the streets and cute and clean. But like all of the Netherlands, it just feels as if they said "OK, that's it." and stopped developing in the late 1970s. Even the dozens of head shops and coffee shops look dated.
I had some bad herring--since it's a local specialy, and very unusual for me was so disheartened by the other food choices and dejected looking breads and pastries downtown that I ended up having dinner at the Burger King back at the airport. A big plus in Schipol is that they have confy
chairs and places to stretch out and sleep on the 2nd level, so I got in a couple fo hours of sleep before getting on the Kenia Airlines flight [note: they can also serve decent food]. Some more iPhoning, but rather little sleep since the guy next to me flipped every switch on his seat and the entertainment system every minute. I get being nervous about flying, but I dearly wanted to give him some sleeping pills.
Kenia is--like India--very much a former English colony. In other words, the bureaucracy is mind boggling. To count:
1--fill out landing card on the plane
2--fill out 2 page health questionnaire at the airport
3--turn in health questionnaire after folding and ripping off the lower
two inches which instruct you to give it to a doctor in case you get
hospitalized with swine flu.
4--fill out 2 page visa application with the same info you put in the
landing card and line up to give both to the immigration officer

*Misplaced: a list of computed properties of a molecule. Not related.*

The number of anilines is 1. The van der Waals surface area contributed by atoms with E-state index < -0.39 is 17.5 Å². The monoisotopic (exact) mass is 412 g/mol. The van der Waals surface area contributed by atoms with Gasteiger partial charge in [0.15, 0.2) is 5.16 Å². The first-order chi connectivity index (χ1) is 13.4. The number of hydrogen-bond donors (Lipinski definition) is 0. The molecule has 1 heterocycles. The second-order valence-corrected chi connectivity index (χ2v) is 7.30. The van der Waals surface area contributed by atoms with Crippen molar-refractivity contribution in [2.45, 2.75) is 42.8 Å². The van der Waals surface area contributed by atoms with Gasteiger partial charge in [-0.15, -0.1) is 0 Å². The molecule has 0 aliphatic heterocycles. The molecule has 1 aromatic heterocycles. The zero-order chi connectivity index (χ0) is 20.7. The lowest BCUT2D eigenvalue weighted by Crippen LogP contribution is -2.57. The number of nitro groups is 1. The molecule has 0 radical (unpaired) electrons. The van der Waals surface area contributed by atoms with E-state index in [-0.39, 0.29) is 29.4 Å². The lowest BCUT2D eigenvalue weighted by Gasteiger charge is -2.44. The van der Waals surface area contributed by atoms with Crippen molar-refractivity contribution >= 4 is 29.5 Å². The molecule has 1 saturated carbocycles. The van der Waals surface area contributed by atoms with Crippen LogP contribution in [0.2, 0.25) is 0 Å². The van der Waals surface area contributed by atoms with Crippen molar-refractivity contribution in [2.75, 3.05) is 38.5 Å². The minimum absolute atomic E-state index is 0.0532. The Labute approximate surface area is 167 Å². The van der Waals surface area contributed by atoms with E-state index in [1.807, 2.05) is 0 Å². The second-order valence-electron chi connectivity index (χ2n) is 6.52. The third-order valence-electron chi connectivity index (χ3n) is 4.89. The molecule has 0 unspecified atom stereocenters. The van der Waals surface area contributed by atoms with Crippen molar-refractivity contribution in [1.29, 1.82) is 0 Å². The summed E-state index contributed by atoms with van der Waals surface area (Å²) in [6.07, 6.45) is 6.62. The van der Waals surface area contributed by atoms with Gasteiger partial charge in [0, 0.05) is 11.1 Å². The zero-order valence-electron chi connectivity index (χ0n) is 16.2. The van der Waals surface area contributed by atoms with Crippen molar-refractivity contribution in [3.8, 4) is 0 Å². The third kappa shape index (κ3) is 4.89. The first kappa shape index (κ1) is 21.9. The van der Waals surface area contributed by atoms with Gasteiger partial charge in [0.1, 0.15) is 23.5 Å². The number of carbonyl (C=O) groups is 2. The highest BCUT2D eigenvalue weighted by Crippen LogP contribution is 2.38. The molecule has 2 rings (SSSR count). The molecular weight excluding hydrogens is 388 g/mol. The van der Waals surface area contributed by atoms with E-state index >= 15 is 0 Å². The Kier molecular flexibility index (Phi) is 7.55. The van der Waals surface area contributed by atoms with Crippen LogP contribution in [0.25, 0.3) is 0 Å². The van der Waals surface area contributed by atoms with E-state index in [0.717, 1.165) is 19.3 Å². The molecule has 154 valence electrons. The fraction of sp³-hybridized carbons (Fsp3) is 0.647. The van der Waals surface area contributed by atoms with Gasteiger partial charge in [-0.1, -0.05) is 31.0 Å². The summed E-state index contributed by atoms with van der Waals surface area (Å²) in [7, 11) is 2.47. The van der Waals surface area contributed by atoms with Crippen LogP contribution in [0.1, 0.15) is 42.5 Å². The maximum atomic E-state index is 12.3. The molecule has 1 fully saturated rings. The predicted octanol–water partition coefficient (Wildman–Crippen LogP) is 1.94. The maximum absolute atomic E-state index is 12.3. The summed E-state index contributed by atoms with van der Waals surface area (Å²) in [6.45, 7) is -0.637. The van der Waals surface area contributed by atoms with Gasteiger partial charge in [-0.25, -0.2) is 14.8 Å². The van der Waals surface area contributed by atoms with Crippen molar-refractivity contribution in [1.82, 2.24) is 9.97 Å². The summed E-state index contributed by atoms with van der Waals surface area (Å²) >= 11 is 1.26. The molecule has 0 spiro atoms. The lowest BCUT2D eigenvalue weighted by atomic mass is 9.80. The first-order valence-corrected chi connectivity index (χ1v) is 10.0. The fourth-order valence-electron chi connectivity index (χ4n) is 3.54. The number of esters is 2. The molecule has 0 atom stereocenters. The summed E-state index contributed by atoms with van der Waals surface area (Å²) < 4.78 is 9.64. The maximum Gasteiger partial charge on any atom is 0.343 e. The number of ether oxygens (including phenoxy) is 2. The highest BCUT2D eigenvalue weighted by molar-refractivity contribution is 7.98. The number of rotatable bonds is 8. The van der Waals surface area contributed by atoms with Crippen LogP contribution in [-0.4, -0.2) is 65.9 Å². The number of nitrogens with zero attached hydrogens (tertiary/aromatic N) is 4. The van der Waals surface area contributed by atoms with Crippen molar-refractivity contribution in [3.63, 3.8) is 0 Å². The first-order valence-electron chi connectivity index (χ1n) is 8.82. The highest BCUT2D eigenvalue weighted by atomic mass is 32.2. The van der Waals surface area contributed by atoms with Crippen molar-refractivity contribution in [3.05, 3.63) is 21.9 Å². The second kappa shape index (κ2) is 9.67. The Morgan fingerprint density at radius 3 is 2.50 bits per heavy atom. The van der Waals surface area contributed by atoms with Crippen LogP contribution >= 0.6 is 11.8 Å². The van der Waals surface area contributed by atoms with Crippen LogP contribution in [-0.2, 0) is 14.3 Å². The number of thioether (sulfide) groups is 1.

5--watch immigration officer 1 type it into computer
6--watch immigration officer 2 copy it off the computer into a paper
ledger by hand
8--watch IO3 write a receipt while IO2 enters the $25 payment into a ledger
9--watch IO1 copy your information of the computer screen into the
visa sticker by hand
10--watch IO2 copy the visa number and expiration date into another ledger
Well, at least everyone is employed.
Now, with all the stories and warnings about Nairobi ("MOST VIOLENT TOWN IN AFRICA!!! IF YOU WALK ALONE, YOU WILL DIE!!!") I was a bit apprehensive, but 5 minutes into the taxi ride to the hotel the only thing that came to mind was "This is so much less of a clusterfuck
than Delhi". The traffic was obviously at a standstill, but nobody slept on the highway, only a few hawkers weaved between the cars, there were no cows, rikshaws, or ox carts on the road, and drivers rarely used their horns. On the other hand, it lacks the frenetic energy that's part of the fun of visiting India. Everyone I met in Kenya is very laid back. I'd liked to have seen more, but after checking into the hotel, I basically passed out in my room.
In the evening our group met, had a very decent dinner--including terrific Kofta Curry for me, and discovered to our delight that beer is less then $2 a pint. Both recurring themes for
the rest of the trip. Due to the large Indian community, many cooks turn out amazing Indian or Indian inspired foods.